Orange

Orange is the colour of communication and optimism. It combines the energy of red and the happiness of yellow, and supposedly increases oxygen supply to the brain – producing an invigorating effect. And as it's considered to be a warm colour, it can give the sensation of heat.

Just like red, orange can be used to draw attention to important aspects of your designs. It's also a good choice if you're promoting something like children's products or even food.

Yellow

The colour of sunshine – yellow brings joy, happiness and energy. It's also considered to align with intellect and the mind. Giving off a warm glow, it's believed to actually stimulate the brain. This is the colour you also use if you want to evoke pleasant and friendly feelings.

Yellow is often used to promote products and services in the leisure industry, and children's toys. It's also another great colour for attracting attention. But be warned! Yellow isn't something you use for high-end goods or services, because it's too lighthearted and seemingly childish. It's also not exactly the most 'stable' of colours, so avoid like the plague if you're designing for a serious or more grownup brand.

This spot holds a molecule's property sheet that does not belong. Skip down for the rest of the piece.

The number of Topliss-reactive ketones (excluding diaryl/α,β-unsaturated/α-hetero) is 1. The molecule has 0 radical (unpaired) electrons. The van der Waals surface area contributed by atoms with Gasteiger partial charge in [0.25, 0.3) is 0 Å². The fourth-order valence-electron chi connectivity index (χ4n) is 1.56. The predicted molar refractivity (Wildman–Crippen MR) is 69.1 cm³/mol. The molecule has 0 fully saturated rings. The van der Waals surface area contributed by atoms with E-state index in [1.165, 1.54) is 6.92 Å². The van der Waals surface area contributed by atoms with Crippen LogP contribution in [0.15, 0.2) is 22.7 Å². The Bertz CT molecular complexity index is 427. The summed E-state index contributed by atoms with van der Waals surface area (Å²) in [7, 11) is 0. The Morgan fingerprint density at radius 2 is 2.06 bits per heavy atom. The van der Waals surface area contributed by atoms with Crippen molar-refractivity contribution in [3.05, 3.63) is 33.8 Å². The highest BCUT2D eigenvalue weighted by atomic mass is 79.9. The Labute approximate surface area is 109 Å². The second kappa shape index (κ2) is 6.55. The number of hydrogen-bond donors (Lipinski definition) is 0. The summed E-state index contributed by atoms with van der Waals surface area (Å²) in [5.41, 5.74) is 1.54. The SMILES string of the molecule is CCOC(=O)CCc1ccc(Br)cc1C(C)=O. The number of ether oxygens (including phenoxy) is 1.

Green

Green is all about nature, as well as balance and growth. It symbolises harmony, fertility and is strongly associated with safety – think about the 'green man' on traffic lights. Many believe it has a healing power, is very restful on the eye and can even improve vision. Green is certainly solid and reliable.